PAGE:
PET scanning for all other indications in known or suspected prostate cancer is considered investigational.
Renal Cell Carcinoma
PET scanning is considered investigational in all aspects of managing renal cancer.
Soft Tissue Sarcoma
PET scanning is considered investigational in evaluation of soft tissue sarcoma, including but not limited to the following applications:
PET scanning is considered medically necessary for evaluating response to imatinib and other treatments for gastrointestinal stromal tumors.
PET scanning may be considered medically necessary in evaluation of residual mass following chemotherapy of stage IIB and III seminomas. (The scan should be completed no sooner than 6 weeks after chemotherapy.)
Except as noted above for seminoma, PET scanning is considered investigational in evaluation of testicular cancer, including but not limited to the following applications:
PET scanning may be considered medically necessary in the restaging of patients with differentiated thyroid cancer when thyroglobulin levels are elevated and whole-body iodine-131 imaging is negative.
PET scanning is considered investigational in the evaluation of known or suspected differentiated or poorly differentiated thyroid cancer in all other situations.
Cancer of Unknown Primary
PET scanning may be considered medically necessary in patients with a cancer of unknown primary who meet ALL of the following criteria:
PET scanning is considered investigational for other indications in patients with a cancer of unknown primary, including, but not limited to the following:
PET scanning is considered investigational when used as a surveillance tool for patients with cancer or with a history of cancer. A scan is considered surveillance if performed more than 6 months after completion of cancer therapy (12 months for lymphoma) in patients without objective signs or symptoms suggestive of cancer recurrence (see Policy Guidelines section).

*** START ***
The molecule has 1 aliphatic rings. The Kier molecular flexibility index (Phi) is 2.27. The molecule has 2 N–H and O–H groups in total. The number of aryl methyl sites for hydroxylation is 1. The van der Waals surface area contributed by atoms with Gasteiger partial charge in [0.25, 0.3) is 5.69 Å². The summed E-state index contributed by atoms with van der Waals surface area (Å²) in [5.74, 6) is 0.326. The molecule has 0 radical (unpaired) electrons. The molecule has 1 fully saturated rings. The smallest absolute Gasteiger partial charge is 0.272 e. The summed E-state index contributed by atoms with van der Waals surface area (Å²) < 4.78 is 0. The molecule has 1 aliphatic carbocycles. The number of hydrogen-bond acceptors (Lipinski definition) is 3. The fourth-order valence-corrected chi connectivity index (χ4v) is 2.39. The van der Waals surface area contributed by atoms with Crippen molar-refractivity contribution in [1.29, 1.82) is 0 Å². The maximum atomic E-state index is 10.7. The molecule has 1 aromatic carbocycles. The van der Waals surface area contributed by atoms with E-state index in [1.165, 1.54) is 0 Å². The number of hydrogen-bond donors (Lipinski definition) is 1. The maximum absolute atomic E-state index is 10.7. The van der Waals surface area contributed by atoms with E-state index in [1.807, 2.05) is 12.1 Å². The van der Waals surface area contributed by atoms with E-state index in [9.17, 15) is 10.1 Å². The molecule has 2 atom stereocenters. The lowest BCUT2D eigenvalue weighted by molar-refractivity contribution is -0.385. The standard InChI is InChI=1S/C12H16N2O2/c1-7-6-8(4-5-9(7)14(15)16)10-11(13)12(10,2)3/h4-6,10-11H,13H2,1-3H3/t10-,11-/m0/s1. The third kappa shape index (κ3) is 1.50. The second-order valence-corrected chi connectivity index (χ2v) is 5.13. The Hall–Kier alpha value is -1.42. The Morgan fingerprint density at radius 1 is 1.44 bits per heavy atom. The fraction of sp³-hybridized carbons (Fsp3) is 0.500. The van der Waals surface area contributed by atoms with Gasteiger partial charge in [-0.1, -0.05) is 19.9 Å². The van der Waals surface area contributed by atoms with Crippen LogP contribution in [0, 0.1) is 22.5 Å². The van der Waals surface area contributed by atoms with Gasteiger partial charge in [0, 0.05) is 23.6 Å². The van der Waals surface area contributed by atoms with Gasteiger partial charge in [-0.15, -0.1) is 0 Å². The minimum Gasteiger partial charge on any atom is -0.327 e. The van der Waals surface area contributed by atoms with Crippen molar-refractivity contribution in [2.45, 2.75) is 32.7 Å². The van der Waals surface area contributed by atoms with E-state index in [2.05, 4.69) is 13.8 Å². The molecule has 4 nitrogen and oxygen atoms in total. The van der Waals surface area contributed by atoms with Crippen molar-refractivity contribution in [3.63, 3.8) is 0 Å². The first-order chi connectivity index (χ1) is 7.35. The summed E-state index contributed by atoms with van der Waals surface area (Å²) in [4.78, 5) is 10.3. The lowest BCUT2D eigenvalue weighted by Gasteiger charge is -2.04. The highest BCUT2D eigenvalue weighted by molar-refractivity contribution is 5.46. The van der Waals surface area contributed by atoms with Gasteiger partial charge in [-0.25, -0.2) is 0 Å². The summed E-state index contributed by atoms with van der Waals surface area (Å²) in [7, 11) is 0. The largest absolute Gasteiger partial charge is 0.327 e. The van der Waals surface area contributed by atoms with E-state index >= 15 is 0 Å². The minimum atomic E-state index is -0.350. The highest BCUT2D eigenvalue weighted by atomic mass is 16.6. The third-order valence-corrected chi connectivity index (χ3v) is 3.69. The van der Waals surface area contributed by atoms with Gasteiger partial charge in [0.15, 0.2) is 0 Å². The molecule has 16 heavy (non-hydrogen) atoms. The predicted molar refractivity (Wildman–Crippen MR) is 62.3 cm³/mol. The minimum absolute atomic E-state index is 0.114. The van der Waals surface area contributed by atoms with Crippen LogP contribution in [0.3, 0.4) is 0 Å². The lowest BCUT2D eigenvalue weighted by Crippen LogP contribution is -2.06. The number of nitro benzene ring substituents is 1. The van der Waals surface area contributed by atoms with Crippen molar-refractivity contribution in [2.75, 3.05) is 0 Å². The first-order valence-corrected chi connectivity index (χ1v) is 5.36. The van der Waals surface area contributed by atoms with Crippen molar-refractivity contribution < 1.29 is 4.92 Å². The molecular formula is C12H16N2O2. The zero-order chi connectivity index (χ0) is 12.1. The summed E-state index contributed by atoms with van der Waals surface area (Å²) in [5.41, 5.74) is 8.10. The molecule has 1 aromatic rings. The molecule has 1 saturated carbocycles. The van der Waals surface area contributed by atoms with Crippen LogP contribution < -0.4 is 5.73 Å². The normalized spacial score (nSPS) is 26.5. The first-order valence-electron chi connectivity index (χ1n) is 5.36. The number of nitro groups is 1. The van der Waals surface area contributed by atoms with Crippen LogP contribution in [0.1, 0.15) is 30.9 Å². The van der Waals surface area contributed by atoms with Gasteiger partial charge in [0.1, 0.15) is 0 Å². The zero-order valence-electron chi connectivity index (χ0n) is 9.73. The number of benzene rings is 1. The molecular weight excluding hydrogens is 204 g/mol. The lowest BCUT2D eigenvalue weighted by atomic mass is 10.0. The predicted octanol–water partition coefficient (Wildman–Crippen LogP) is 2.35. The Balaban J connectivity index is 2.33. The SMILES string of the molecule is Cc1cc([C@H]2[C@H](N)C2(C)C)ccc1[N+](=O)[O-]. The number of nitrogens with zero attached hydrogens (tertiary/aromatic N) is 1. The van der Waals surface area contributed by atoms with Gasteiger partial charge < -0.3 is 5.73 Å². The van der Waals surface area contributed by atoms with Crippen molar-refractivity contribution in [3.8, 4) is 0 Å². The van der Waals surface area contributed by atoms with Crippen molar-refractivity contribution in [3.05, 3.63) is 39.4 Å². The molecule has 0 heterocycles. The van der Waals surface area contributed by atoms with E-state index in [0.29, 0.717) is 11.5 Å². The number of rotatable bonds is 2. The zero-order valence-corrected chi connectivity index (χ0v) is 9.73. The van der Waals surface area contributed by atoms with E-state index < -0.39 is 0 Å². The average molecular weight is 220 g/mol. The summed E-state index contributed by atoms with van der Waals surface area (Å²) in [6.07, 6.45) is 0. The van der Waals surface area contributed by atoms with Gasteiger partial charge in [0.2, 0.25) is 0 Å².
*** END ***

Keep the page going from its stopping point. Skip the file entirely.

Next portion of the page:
As with any imaging technique, the medical necessity of positron emission tomography (PET) scanning depends in part on what imaging techniques are used before or after the PET scanning. Due to its expense, PET scanning is typically considered after other techniques, such as computed tomography (CT), magnetic resonance imaging (MRI), or ultrasonography, provide inconclusive or discordant results. In patients with melanoma or lymphoma, PET scanning may be considered an initial imaging technique. If so, the medical necessity of subsequent imaging during the same diagnostic evaluation is unclear. Thus, PET should be considered for the medically necessary indications above only when standard imaging (eg, CT, MRI) is inconclusive or not indicated.